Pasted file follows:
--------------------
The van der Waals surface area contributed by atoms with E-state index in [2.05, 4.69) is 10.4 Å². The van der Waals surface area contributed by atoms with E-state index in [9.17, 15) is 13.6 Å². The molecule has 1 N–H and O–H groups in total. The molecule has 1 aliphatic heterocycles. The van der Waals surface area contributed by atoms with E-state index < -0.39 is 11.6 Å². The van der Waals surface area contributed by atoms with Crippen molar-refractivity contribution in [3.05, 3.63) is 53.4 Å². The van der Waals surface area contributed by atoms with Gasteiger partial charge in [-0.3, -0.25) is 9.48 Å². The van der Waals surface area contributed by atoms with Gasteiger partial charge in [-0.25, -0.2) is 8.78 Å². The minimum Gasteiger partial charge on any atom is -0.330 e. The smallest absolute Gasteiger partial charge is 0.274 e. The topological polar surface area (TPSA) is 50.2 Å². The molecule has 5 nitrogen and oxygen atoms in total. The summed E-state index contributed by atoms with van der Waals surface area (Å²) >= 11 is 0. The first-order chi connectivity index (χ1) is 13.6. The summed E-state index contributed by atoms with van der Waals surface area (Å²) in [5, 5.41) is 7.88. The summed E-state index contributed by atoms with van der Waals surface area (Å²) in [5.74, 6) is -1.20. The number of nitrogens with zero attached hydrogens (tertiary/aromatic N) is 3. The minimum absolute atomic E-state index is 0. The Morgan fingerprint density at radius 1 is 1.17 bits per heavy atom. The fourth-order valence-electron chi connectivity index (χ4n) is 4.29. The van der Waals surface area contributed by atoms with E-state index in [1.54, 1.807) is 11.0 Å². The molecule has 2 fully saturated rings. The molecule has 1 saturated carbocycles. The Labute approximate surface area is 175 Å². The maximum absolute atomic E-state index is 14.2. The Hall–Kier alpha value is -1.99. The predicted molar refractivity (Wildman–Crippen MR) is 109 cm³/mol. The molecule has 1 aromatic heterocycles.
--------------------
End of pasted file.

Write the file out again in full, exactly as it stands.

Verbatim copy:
The van der Waals surface area contributed by atoms with E-state index in [2.05, 4.69) is 10.4 Å². The van der Waals surface area contributed by atoms with E-state index in [9.17, 15) is 13.6 Å². The molecule has 1 N–H and O–H groups in total. The molecule has 1 aliphatic heterocycles. The van der Waals surface area contributed by atoms with E-state index < -0.39 is 11.6 Å². The van der Waals surface area contributed by atoms with Crippen molar-refractivity contribution in [3.05, 3.63) is 53.4 Å². The van der Waals surface area contributed by atoms with Gasteiger partial charge in [-0.3, -0.25) is 9.48 Å². The van der Waals surface area contributed by atoms with Gasteiger partial charge in [-0.25, -0.2) is 8.78 Å². The minimum Gasteiger partial charge on any atom is -0.330 e. The smallest absolute Gasteiger partial charge is 0.274 e. The topological polar surface area (TPSA) is 50.2 Å². The molecule has 5 nitrogen and oxygen atoms in total. The summed E-state index contributed by atoms with van der Waals surface area (Å²) >= 11 is 0. The first-order chi connectivity index (χ1) is 13.6. The summed E-state index contributed by atoms with van der Waals surface area (Å²) in [5, 5.41) is 7.88. The summed E-state index contributed by atoms with van der Waals surface area (Å²) in [5.74, 6) is -1.20. The number of nitrogens with zero attached hydrogens (tertiary/aromatic N) is 3. The minimum absolute atomic E-state index is 0. The Morgan fingerprint density at radius 1 is 1.17 bits per heavy atom. The fourth-order valence-electron chi connectivity index (χ4n) is 4.29. The van der Waals surface area contributed by atoms with E-state index in [1.54, 1.807) is 11.0 Å². The molecule has 2 fully saturated rings. The molecule has 1 saturated carbocycles. The Labute approximate surface area is 175 Å². The maximum absolute atomic E-state index is 14.2. The Hall–Kier alpha value is -1.99. The predicted molar refractivity (Wildman–Crippen MR) is 109 cm³/mol. The molecule has 1 aromatic heterocycles.